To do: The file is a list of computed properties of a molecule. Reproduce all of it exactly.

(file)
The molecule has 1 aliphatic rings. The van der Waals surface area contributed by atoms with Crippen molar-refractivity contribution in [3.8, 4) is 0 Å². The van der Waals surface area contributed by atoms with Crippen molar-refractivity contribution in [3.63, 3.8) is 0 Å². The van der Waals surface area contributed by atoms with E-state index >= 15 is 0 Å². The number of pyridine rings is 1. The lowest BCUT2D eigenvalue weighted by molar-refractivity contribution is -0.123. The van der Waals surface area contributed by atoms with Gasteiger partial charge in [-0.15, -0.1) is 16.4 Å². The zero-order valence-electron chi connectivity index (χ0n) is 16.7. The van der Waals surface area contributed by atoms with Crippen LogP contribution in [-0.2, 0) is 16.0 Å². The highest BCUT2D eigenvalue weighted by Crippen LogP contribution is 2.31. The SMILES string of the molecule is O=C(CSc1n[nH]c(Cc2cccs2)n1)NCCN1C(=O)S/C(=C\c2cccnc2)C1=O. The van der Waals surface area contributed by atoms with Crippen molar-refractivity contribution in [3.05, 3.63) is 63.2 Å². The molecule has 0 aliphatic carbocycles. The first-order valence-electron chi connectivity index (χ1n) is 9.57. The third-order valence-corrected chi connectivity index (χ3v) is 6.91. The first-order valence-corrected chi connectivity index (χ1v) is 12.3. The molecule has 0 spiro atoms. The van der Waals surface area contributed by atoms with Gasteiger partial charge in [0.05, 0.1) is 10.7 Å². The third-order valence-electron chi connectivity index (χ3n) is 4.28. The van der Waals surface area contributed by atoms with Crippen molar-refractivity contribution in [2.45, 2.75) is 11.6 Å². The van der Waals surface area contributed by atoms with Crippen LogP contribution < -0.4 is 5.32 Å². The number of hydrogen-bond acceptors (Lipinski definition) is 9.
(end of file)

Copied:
The molecule has 1 aliphatic rings. The van der Waals surface area contributed by atoms with Crippen molar-refractivity contribution in [3.8, 4) is 0 Å². The van der Waals surface area contributed by atoms with Crippen molar-refractivity contribution in [3.63, 3.8) is 0 Å². The van der Waals surface area contributed by atoms with E-state index >= 15 is 0 Å². The number of pyridine rings is 1. The lowest BCUT2D eigenvalue weighted by molar-refractivity contribution is -0.123. The van der Waals surface area contributed by atoms with Gasteiger partial charge in [-0.15, -0.1) is 16.4 Å². The zero-order valence-electron chi connectivity index (χ0n) is 16.7. The van der Waals surface area contributed by atoms with Crippen LogP contribution in [-0.2, 0) is 16.0 Å². The highest BCUT2D eigenvalue weighted by Crippen LogP contribution is 2.31. The SMILES string of the molecule is O=C(CSc1n[nH]c(Cc2cccs2)n1)NCCN1C(=O)S/C(=C\c2cccnc2)C1=O. The van der Waals surface area contributed by atoms with Crippen molar-refractivity contribution in [3.05, 3.63) is 63.2 Å². The molecule has 0 aliphatic carbocycles. The first-order valence-electron chi connectivity index (χ1n) is 9.57. The third-order valence-corrected chi connectivity index (χ3v) is 6.91. The first-order valence-corrected chi connectivity index (χ1v) is 12.3. The molecule has 0 spiro atoms. The van der Waals surface area contributed by atoms with Gasteiger partial charge in [0.05, 0.1) is 10.7 Å². The third-order valence-electron chi connectivity index (χ3n) is 4.28. The van der Waals surface area contributed by atoms with Crippen molar-refractivity contribution in [2.45, 2.75) is 11.6 Å². The van der Waals surface area contributed by atoms with Crippen LogP contribution < -0.4 is 5.32 Å². The number of hydrogen-bond acceptors (Lipinski definition) is 9.